CL || I think that if you put 10 experienced–actually even–novice gardeners into a room, you would get a great collection of approaches, experiences and ideas. There is always going to be a scientific basis for what happens–but it is an incredibly complicated situation, with so many intertwined variables… each person’s soil, sun exposure, methods, the weather that particular year, disease and critter populations. So I think gardeners develop a flexibility to roll with the punches–and that makes it a bit like art–improvising, each garden reflecting the whims of the particular gardener.

PBG || After gardening for this long, do you still experience occasional gardening failures? If so, how do you cope?

CL || Any gardener that tells you that they have it all figured out is just fooling you, or incredibly lucky. I have good years, fair years, and bad years–all because of those many variables I talked about above. It is a combination of experience, the ability to make good observations, choosing the right thing to do based on what you see – and even then, it just improves the changes for success, not guarantee it. I actually cope by reminding myself that gardening is a lifelong journey–we really only learn when things go wrong… we just need to be sure to not repeat the same mistakes. Gardening is not just something to do in the summer–I find it is a 12 month activity, and I am always doing something related to it–reflecting on past results, planning–planting, troubleshooting–harvesting, processing, preserving, sharing–then the cycle repeats.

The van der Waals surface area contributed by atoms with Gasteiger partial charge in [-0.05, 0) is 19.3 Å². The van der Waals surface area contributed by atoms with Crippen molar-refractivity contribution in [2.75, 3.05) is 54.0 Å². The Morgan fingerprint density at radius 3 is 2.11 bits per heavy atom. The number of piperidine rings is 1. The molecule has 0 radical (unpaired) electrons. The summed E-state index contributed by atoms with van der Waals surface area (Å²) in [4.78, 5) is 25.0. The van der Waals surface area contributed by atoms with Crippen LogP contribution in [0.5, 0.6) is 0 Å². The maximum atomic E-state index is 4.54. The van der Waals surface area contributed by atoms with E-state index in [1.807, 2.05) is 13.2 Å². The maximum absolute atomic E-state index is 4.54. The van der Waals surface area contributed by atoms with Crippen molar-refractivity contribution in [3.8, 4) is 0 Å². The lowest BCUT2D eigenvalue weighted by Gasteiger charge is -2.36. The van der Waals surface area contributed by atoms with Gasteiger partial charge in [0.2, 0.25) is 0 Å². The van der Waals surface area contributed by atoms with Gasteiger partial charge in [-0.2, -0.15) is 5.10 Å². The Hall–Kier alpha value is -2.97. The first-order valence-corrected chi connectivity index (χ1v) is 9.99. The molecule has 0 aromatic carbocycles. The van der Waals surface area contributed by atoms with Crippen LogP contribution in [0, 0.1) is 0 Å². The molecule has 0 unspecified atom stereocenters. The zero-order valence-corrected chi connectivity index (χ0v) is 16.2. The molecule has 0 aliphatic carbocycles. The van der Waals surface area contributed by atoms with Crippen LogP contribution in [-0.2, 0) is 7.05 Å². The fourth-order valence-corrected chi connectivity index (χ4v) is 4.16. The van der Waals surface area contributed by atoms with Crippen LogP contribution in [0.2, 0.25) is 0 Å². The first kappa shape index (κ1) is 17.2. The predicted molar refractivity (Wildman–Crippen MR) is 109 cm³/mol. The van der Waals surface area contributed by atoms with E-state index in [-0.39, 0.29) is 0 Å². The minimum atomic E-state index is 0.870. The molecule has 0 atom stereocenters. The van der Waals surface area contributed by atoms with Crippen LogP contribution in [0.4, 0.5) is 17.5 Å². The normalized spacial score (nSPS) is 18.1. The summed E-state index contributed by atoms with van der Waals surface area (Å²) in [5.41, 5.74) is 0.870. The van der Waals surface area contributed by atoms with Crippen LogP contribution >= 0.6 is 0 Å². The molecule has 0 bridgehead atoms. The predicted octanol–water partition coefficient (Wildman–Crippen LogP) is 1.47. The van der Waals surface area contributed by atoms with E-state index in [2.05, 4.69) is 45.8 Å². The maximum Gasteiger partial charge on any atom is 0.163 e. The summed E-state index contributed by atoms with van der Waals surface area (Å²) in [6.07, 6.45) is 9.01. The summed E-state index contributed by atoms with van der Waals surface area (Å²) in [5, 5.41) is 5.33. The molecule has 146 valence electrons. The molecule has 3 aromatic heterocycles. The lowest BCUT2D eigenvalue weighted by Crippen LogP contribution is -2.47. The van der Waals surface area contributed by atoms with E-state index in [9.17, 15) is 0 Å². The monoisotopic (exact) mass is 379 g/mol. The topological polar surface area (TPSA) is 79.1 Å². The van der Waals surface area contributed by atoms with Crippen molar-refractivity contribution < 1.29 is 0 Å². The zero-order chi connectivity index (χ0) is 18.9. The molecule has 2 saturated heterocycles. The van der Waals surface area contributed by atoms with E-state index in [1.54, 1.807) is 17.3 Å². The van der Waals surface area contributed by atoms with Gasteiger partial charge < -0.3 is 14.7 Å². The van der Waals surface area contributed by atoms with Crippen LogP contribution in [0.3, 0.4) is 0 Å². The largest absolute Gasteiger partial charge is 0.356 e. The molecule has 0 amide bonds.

PBG || What do you consider your greatest gardening achievement?

CL || I think that my most lucky event was when Mr. J D Green sent me the unnamed purple variety that I ended up naming “Cherokee Purple” back in 1991–its widespread popularity is just staggering and shocking to me! As far as true achievements, I am pretty proud of what our Dwarf Tomato Breeding project has accomplished, and I am also very gratified that people seem to find my book Epic Tomatoes useful to them.

PBG || What advice do you have for someone who is just entering the world of gardening?

CL || That is another great question. I think it would be to go slow – check where the sun shines in your yard, think of what sort of produce you love to eat, and whether you have a dirt garden or need to use containers or straw bales to maximize the sunniest locations, ease your way in, but don’t skip any of the steps…make a plan, read a good basic gardening book or attend a local workshop – and get ready to do something not only enjoyable, but very addictive…

PBG || Which tomato varieties would you grow in Pittsburgh (Zone 6b)?

CL ||  I hope to do a bit of good research on that prior to my visit, because I like to tailor my suggestions to the recent conditions.  But just a quick scan of the degree day, hardiness zone maps and frost dates, I don’t think there are tomato varieties that need to be avoided (due to long maturity dates) with good planning. Clearly, midseason varieties would be a bit less risky. But I will present good options for success at my workshop–both in terms of tactics, and varieties–and really look forward to sharing my tomato adventures to all.